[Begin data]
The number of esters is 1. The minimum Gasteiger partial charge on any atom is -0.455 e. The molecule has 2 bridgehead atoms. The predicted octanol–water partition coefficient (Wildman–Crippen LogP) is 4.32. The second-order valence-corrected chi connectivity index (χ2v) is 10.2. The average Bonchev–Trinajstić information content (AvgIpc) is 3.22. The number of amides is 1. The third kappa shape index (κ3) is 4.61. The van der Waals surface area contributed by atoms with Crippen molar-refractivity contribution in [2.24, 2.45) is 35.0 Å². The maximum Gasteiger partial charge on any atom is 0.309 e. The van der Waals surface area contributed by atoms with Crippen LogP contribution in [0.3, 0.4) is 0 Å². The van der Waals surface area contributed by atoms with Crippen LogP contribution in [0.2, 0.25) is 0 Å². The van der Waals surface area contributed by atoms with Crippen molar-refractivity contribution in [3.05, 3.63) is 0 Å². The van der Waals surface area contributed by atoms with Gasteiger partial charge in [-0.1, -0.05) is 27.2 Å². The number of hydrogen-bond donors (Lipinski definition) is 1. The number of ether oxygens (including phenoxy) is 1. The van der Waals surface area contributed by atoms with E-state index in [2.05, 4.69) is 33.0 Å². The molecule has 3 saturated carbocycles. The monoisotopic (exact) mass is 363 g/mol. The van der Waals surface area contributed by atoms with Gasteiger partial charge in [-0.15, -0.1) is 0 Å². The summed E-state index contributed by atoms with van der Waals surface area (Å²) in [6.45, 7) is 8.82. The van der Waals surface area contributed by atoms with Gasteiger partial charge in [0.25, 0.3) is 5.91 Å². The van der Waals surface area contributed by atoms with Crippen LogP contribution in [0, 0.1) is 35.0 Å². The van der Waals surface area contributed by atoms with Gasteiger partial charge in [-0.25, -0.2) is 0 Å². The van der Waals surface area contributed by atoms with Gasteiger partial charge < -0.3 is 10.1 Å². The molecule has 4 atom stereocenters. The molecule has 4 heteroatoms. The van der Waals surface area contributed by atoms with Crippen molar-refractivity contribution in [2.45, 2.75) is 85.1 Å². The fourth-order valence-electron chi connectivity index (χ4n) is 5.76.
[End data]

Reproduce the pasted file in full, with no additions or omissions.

The number of esters is 1. The minimum Gasteiger partial charge on any atom is -0.455 e. The molecule has 2 bridgehead atoms. The predicted octanol–water partition coefficient (Wildman–Crippen LogP) is 4.32. The second-order valence-corrected chi connectivity index (χ2v) is 10.2. The average Bonchev–Trinajstić information content (AvgIpc) is 3.22. The number of amides is 1. The third kappa shape index (κ3) is 4.61. The van der Waals surface area contributed by atoms with Crippen molar-refractivity contribution in [2.24, 2.45) is 35.0 Å². The maximum Gasteiger partial charge on any atom is 0.309 e. The van der Waals surface area contributed by atoms with Crippen LogP contribution in [0.3, 0.4) is 0 Å². The van der Waals surface area contributed by atoms with Crippen LogP contribution in [0.2, 0.25) is 0 Å². The van der Waals surface area contributed by atoms with Crippen molar-refractivity contribution in [3.05, 3.63) is 0 Å². The van der Waals surface area contributed by atoms with Gasteiger partial charge in [-0.1, -0.05) is 27.2 Å². The number of hydrogen-bond donors (Lipinski definition) is 1. The number of ether oxygens (including phenoxy) is 1. The van der Waals surface area contributed by atoms with E-state index in [2.05, 4.69) is 33.0 Å². The molecule has 3 saturated carbocycles. The monoisotopic (exact) mass is 363 g/mol. The van der Waals surface area contributed by atoms with Gasteiger partial charge in [-0.15, -0.1) is 0 Å². The summed E-state index contributed by atoms with van der Waals surface area (Å²) in [6.45, 7) is 8.82. The van der Waals surface area contributed by atoms with Gasteiger partial charge in [0.25, 0.3) is 5.91 Å². The van der Waals surface area contributed by atoms with Crippen LogP contribution in [0, 0.1) is 35.0 Å². The van der Waals surface area contributed by atoms with Gasteiger partial charge in [-0.25, -0.2) is 0 Å². The van der Waals surface area contributed by atoms with Gasteiger partial charge < -0.3 is 10.1 Å². The molecule has 4 atom stereocenters. The molecule has 4 heteroatoms. The van der Waals surface area contributed by atoms with Crippen molar-refractivity contribution in [2.45, 2.75) is 85.1 Å². The fourth-order valence-electron chi connectivity index (χ4n) is 5.76.